Each person in my orbit seems to be dealing with my mom's illness differently, in his or her own manner and rhythm. It feels strange and frustrating to brush up against the edges of another person's fears, preconceptions, and limits. When I was kayaking on the calm river yesterday evening, I was completely alone except for some geese beating their wings against the surface of the river (a sound I love) and the first beavers I have seen this year. Although the beavers seemed less territorial than usual as I glided past, I was impressed by the power of the two tail slaps I witnessed. They spoke to me of clear boundaries and respecting the boundaries of others. I have to keep centering myself in love and compassion so I can honor and respect each person's unique journey - and to remember that, even if we have different opinions about how to proceed, we are all united by our love for my mom. 

Maybe all my responsibilities keep me grounded, but I don't want gravity to keep my feet on the ground! I feel so supported by extraordinary energy that I sense most clearly when I am in nature, in the place between sleep and wakefulness, when I feel sad, and when I am alone and quiet. I have been craving solitude so I can perceive this energy more strongly and put this earthly experience into a larger context. I want to float.

Some people close to me have trouble knowing what to do or say. I especially appreciate the music people send my way. In general, music, art, and nature have more of an impression on me than logic and rational thought, or even words in general. But that's just me. I honor the truths that sustain the lives of others. Some people need religion like plants need sunlight. Some need spirituality. Some need neither. It's all fine to me. It's hard - and would seem foolish - to argue with a painting or a symphony. Words are trickier, more jagged. But when someone offers me a scripture, for example, I accept it as a gift, even if it's from a source from which I don't tend to seek guidance, inspiration, or comfort. It does not matter how the religious context of the words relates to my beliefs (which are constantly expanding). When words are offered in the spirit of love, they become vessels of love.

Our fears, religious/spiritual beliefs, the way we grieve and give birth - along with myriad other aspects of the human condition - are so personal and diverse and deserve to be honored. That being said, in addition to listening to music, I have been doing more reading than usual, almost exclusively from what I call the "near-death" genre. In chronological order, I have read:


Each of these books has been a most illuminating companion on this journey, and I recommend each one enthusiastically if you are receptive to ideas and experiences beyond the ordinary. (Interested skeptics might want to begin with Proof of Heaven.) Each book resonates strongly with my own impressions and experiences, fills me with hope, and has brought tears of joy to my eyes by placing the human experience within a much larger perspective. Each of the books emphasizes that unconditional love is at the heart of the universe, which is something I find easy to believe perhaps because I was raised by such gentle, loving parents.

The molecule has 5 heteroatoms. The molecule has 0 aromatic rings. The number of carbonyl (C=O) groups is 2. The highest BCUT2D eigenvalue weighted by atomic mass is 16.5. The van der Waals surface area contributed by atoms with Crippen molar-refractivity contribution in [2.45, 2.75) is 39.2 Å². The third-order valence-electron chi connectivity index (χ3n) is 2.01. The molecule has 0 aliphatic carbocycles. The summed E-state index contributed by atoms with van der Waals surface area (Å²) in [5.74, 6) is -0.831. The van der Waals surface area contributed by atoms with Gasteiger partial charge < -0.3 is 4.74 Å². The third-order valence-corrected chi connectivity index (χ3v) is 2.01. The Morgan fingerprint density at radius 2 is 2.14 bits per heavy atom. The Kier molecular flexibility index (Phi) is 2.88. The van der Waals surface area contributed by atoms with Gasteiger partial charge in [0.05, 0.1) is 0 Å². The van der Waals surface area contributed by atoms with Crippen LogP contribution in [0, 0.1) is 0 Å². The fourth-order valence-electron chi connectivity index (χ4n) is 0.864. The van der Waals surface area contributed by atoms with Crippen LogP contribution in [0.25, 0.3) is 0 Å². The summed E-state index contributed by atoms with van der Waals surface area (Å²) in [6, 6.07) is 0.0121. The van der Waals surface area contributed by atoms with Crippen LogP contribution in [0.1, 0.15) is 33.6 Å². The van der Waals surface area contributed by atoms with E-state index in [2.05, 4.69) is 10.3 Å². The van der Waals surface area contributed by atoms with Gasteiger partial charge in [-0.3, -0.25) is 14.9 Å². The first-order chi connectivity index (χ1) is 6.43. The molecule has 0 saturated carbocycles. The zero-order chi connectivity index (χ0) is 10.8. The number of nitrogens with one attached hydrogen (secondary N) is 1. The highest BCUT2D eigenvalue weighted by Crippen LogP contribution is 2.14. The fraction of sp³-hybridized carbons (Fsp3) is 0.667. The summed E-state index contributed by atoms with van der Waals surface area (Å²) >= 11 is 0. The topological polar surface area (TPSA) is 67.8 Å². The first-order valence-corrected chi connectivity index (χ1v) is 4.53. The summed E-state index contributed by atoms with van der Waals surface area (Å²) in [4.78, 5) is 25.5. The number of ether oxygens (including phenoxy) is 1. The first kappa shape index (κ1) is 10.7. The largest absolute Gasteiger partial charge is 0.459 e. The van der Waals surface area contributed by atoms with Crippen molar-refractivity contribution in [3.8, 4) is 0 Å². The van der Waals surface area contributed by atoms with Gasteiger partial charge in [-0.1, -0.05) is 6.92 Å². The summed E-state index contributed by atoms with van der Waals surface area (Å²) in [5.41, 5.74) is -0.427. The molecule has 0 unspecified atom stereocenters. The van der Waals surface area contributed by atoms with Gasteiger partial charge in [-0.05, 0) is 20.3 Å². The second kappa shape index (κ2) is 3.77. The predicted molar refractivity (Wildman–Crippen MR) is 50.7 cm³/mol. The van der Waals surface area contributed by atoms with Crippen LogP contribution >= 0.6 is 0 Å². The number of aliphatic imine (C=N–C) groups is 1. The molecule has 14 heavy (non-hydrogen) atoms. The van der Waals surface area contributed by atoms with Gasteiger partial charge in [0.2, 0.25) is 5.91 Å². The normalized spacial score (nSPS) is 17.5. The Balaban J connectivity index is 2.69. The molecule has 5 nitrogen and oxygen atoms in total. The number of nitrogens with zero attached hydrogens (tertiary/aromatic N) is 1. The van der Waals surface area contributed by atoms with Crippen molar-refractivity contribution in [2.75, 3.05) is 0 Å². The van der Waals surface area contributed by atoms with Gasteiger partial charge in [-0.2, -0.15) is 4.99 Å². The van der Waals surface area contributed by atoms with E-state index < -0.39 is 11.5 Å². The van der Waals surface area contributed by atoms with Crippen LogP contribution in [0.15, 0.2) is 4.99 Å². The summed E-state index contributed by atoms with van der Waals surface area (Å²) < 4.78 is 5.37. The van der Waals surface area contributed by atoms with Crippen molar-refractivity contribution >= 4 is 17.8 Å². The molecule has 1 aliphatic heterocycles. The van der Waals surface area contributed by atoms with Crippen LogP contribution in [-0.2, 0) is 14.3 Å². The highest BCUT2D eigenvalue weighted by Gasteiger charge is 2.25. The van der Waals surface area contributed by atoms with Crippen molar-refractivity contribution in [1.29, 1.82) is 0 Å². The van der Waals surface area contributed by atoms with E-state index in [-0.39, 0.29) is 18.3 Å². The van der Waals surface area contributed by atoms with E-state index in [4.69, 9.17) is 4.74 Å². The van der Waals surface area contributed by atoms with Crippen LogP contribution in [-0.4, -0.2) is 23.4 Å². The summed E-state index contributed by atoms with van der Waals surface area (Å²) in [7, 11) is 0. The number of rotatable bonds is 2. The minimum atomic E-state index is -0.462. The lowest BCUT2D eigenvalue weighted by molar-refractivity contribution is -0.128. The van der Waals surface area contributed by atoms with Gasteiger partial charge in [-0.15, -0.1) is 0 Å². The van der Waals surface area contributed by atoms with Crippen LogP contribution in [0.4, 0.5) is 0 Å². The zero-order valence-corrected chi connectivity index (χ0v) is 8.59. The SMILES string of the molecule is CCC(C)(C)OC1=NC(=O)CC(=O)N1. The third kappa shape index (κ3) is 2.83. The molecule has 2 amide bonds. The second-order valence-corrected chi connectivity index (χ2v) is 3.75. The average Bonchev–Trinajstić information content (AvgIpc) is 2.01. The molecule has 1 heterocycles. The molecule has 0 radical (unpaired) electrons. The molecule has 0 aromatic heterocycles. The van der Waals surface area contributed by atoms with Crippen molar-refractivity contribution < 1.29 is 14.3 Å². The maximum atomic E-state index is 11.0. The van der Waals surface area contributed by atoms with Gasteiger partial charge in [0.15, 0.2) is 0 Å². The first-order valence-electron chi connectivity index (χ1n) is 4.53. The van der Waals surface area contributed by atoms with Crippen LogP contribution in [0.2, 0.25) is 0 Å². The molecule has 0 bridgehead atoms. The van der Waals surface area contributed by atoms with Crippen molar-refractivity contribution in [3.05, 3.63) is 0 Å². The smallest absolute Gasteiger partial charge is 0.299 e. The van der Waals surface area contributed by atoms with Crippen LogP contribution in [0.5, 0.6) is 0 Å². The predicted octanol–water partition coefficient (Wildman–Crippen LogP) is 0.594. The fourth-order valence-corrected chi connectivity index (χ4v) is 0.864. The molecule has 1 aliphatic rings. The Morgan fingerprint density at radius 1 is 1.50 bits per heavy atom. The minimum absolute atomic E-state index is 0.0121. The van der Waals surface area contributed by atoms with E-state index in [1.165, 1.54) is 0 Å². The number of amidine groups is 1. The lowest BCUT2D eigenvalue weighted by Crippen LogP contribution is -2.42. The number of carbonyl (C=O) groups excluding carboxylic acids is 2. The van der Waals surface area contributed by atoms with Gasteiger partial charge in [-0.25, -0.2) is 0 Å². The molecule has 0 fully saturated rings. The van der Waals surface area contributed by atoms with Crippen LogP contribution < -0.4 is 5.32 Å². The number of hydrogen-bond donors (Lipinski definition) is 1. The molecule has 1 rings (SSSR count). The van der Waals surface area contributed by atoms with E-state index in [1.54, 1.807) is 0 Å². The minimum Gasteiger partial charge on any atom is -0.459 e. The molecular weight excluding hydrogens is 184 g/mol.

I have been strongly in touch with music since my mom's diagnosis and would like to share some of the music that I have found particularly significant and uplifting in recent weeks. The first two classical pieces feel celestial and divinely inspired and were mentioned specifically in The Afterlife of Billy Fingers as hints of sound experiences in other realms.

The first one is the finale of Gustav Mahler's Symphony No. 8 in E flat (Chorus Mysticus) depicting the closing scene of Goethe's Faust epic, when Faust is welcomed into heaven. (I find the visuals of the "conductor" highly distracting and suggest closing your eyes once that part begins and letting the music fill you.)


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The following tone poem, The Swan of Tuonela, composed by Jean Sibelius provides another hint of "cosmic sound," as described by Billy Fingers.


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And then there are some more contemporary songs friends have sent my way that contribute to the soundtrack of this leg of the journey:


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Blogger is not allowing me to post more than four YouTube videos, but HERE is a link to another song that really grabbed me: "Let Her Go" by Passenger.

I'm sure there will be much more music as the path ahead unfolds. And art. And nature. And floating, I hope.

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The photographs in this blog and in my Flickr photostream are available for purchase as prints or cards through my Etsy shop by selecting a "custom print" in whatever size you prefer and indicating either the name of the print or the blog post and order in which it appears. 

© Susan Meyer and River Bliss Photography, 2014. Unauthorized use and/or duplication of this material, including all text and photos, without express and written permission from this blog’s author/owner is strictly prohibited. Excerpts and links may be used, provided that full and clear credit is given to Susan Meyer and River Bliss Photography (www.riverblissed.blogspot.com) with appropriate and specific direction to the original content.

Wednesday, April 23, 2014

Reawakening Gratitude